Risk management frameworks are necessary for considering and managing cyber risk not only for Informational Technology (IT) but also for OT assets.

This may require rethinking cyber not in the Confidentiality-Integrity-Availability (CIA) triad, but instead, a shift to Safety-Reliability-Productivity (SRP).

IoT is not without its risks, and many of those risks are merely amplified given their standalone nature or their cloud-connectivity features.  Be aware, up-to-date, and ready to apply the 4 T’s to risk (Tolerate, Transfer, Terminate, and Treat) for current and future assets.  If new assets enable or are enabled through connectivity, assume it may be a two-way street and other assets may also be affected by a cyber-related incident.  

 

Technology needs people and processes.

To summarize the above lessons, whether your organization is within rail or transportation, OT security shares many of the same recommendations across all industrial segments (oil and gas, energy, pharma, manufacturing, and aviation).

Businesses are like houses – while built on a solid foundation, they require maintenance or renovation over time.  Due diligence needs to be applied for insurance, risk management, and regular human training & awareness can go a long way.  However, it’s important to recognize that in OT, detection is often over-relied upon as a capability, but not enough emphasis is present on Prevention, Action, and Recovery; organizations need to be prepared for an incident, and ready to get back on their feet ASAP.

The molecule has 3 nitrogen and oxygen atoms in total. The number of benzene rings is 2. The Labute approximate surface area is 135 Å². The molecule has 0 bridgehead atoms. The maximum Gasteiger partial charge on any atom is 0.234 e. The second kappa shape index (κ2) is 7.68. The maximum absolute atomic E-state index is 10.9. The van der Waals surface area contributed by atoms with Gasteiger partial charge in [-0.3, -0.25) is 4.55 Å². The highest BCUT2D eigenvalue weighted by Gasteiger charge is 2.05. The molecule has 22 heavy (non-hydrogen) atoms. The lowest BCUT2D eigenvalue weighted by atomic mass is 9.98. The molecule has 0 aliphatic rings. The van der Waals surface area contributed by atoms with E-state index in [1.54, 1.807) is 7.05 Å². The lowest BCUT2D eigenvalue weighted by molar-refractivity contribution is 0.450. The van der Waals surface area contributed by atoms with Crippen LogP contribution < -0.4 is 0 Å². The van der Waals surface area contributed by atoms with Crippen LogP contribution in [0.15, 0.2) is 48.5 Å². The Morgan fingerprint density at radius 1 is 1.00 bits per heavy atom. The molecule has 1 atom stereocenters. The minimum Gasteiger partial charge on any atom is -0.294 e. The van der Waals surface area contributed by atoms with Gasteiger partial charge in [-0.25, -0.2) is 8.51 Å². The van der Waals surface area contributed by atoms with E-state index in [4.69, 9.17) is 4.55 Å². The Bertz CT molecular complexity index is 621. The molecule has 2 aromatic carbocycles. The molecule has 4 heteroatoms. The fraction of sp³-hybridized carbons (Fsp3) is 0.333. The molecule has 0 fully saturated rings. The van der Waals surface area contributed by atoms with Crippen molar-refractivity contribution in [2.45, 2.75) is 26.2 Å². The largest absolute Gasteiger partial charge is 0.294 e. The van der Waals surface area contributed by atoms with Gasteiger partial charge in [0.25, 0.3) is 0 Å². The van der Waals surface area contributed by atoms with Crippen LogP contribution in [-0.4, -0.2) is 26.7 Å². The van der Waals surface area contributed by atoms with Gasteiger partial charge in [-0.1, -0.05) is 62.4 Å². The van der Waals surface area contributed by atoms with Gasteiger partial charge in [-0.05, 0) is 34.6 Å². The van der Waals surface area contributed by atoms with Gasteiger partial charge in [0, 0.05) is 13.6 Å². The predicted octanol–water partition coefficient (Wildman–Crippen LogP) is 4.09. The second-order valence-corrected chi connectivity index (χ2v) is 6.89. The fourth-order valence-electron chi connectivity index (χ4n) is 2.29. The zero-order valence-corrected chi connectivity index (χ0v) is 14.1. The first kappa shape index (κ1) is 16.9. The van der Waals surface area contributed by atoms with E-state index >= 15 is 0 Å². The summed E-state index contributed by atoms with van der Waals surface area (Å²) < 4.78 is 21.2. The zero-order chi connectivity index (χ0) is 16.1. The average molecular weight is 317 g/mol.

Cyber security basics (or cyber security hygiene) provide immense benefits to a variety of organizations, including rail and transportation. In fact, they are often the enablers of the largest risk reductions an organization may invest in, so before moving to or deploying countless IOT devices, we recommend starting with the basics before the problem becomes insurmountable or any hard work becomes undone by tomorrow’s decisions.

 

 

 

Asset Inventory for Rail Cyber Security

Join us at the Cyber Senate USA Rail event on Feb. 9th for a presentation by Ron Brash, “Inventorying Transient & Distributed Rail Assets”

Join us

Related Resources

Blog

5 Benefits of Asset Inventory Management for OT

Real-world experience indicates significant benefits to embracing endpoint management in OT environments.

Read the Story
Blog

4 Elements for Developing a Mature OT Systems Management Process

A new practice in OTSM would significantly improve critical infrastructure operators’ ability to build OT cybersecurity into their day to day management.

Read the Story
Blog

Embedded OT Vulnerabilities: An Asset Owner Perspective

What should asset owners be aware of with embedded OT systems and buried vulnerabilities, and what remediation tactics are available?

Read the Story

Subscribe to stay in the loop

Subscribe now to receive the latest OT cyber security expertise, trends and best practices to protect your industrial systems.